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Artist's impression of satellite debris in the Earth's atmosphere

PI: Peter Ireland

Department: Engineering Science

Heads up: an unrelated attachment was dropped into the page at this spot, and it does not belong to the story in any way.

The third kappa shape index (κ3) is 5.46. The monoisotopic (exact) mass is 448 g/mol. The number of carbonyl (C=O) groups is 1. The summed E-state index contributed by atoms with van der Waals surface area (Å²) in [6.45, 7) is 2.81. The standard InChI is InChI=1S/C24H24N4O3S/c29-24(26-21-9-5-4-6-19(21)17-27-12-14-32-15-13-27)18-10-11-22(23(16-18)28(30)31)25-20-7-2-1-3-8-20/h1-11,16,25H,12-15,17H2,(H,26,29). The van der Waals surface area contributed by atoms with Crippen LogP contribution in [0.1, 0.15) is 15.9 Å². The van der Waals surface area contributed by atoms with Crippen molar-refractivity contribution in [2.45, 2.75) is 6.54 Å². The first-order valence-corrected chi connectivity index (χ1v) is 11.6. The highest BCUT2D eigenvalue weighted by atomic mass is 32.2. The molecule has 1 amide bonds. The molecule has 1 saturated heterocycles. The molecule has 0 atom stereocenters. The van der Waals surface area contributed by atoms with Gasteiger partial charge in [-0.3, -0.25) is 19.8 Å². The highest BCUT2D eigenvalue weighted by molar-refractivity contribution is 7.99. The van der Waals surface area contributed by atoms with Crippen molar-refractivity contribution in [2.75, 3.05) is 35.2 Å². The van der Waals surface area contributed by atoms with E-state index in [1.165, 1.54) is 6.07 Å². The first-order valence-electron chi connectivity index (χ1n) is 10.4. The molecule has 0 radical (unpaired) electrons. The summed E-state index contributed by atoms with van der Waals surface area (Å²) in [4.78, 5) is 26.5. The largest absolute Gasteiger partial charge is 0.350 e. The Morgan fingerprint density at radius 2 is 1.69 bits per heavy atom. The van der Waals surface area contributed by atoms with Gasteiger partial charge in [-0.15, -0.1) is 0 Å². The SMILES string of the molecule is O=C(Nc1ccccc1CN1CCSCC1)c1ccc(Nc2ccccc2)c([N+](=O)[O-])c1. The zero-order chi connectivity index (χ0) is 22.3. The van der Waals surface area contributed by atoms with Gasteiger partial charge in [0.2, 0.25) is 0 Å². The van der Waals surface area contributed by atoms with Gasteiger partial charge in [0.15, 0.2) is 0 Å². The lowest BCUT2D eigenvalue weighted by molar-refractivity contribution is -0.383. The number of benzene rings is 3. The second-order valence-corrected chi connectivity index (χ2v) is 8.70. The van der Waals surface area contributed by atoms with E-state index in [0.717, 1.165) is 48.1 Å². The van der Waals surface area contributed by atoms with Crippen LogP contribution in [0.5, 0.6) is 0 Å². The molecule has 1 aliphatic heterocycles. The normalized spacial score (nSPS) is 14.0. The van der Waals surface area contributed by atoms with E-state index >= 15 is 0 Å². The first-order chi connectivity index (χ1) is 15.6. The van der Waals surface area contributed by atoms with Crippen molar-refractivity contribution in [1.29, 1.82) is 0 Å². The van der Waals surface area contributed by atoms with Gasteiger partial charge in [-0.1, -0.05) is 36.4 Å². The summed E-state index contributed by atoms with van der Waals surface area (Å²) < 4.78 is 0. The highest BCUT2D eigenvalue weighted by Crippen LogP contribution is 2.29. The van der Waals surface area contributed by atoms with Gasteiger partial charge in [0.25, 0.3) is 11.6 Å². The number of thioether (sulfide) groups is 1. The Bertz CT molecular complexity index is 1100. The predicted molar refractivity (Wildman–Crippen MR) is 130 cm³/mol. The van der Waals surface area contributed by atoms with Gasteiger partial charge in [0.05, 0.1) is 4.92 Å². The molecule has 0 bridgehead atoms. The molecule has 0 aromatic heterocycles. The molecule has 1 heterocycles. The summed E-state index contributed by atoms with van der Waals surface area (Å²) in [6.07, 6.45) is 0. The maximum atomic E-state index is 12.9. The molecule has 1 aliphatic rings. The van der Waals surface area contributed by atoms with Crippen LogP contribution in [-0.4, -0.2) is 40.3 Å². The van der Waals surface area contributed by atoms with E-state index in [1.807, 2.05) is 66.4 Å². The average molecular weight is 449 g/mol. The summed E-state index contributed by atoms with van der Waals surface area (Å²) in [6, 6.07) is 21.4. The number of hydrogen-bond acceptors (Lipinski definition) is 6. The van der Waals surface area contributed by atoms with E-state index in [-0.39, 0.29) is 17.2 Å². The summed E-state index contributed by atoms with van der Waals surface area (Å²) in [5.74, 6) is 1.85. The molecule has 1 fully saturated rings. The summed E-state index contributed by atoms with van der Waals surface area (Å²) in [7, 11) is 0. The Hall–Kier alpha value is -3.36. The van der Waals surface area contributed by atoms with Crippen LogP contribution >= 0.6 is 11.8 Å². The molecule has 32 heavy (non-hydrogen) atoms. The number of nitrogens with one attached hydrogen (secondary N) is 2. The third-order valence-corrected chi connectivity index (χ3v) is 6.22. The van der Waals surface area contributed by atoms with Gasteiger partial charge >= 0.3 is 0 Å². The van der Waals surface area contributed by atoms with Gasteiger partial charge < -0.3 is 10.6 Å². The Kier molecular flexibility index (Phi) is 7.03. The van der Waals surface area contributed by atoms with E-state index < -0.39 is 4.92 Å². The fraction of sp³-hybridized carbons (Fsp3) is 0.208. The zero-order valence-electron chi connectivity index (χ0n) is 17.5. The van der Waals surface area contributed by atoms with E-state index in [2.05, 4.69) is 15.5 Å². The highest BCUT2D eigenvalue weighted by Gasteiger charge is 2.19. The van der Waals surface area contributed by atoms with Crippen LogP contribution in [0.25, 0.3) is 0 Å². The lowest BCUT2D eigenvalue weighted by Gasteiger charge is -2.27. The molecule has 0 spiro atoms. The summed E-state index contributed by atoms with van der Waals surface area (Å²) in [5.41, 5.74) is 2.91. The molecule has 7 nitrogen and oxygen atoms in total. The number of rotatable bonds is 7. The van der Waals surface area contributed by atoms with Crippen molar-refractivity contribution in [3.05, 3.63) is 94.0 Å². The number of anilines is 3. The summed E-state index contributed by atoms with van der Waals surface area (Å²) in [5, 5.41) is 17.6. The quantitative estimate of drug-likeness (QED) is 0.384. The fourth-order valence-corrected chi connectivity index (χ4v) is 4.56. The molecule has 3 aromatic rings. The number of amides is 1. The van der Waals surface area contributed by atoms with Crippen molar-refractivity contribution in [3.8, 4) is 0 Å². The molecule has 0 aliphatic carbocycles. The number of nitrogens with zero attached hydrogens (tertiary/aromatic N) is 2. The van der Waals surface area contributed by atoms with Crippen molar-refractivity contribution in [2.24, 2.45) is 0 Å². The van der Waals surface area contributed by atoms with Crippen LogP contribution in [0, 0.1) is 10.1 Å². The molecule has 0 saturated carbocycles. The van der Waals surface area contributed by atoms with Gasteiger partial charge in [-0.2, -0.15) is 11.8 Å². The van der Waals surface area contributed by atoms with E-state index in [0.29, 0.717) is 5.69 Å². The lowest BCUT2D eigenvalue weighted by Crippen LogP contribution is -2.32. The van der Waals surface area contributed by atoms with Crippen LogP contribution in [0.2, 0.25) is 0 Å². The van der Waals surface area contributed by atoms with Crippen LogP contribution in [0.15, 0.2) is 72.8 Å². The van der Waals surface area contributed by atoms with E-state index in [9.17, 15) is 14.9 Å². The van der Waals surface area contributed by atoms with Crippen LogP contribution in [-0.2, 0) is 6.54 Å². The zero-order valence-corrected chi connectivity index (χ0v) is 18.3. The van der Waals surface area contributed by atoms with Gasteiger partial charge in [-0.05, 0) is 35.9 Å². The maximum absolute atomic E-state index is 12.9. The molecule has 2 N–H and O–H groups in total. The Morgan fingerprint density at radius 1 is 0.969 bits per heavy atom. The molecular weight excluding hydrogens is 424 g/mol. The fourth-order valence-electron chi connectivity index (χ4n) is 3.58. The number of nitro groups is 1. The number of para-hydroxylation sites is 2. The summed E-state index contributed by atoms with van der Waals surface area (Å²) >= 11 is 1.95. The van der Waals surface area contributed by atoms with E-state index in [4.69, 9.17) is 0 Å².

Space debris has in recent years become a serious issue for space agencies and private corporations alike. As a result of the ever increasing population of orbiting objects, the European Space Agency (ESA) has spearheaded the Clean Space initiative, a scheme which aims to mitigate the growth of the orbital debris population, as well as developing technologies to clear those objects that already present orbital hazards. Part of this effort includes the improvement of satellite debris re-entry simulations, which are essential in determining whether or not debris objects will be destroyed during their transit through the Earth's atmosphere (and, if they are not, where they will impact the surface). The primary drawback that currently limits the application of this method however, is the extremely limited volume of experimental data regarding the complex heating phenomena which occur on such sharp-edged, non-aerodynamic shapes during atmospheric re-entry. The proposed work seeks to address this by performing thermal flux experiments on debris analogues like those modelled by current demise simulation codes. Oxford's Low Density Wind Tunnel (LDWT) will be used to simulate the high-speed, highly rarefied flow characteristic of the slip regime (a section of a planetary atmosphere which has historically presented significant challenges to analysts). The data generated by this study will then be analysed using state of the art post-processing methods and transferred to the industry partner Fluid Gravity Engineering (FGE Ltd.) whose debris re-entry code is among the most advanced currently under development. The improvements to FGE's code are expected to reduce the risk of injury from re-entering debris, as well as damage to property and disruption of services which rely on space-based technologies. It is also expected to help reduce costs for satellite manufacturers by reducing uncertainty in end-of-life calculations, which are now required prior to launch.

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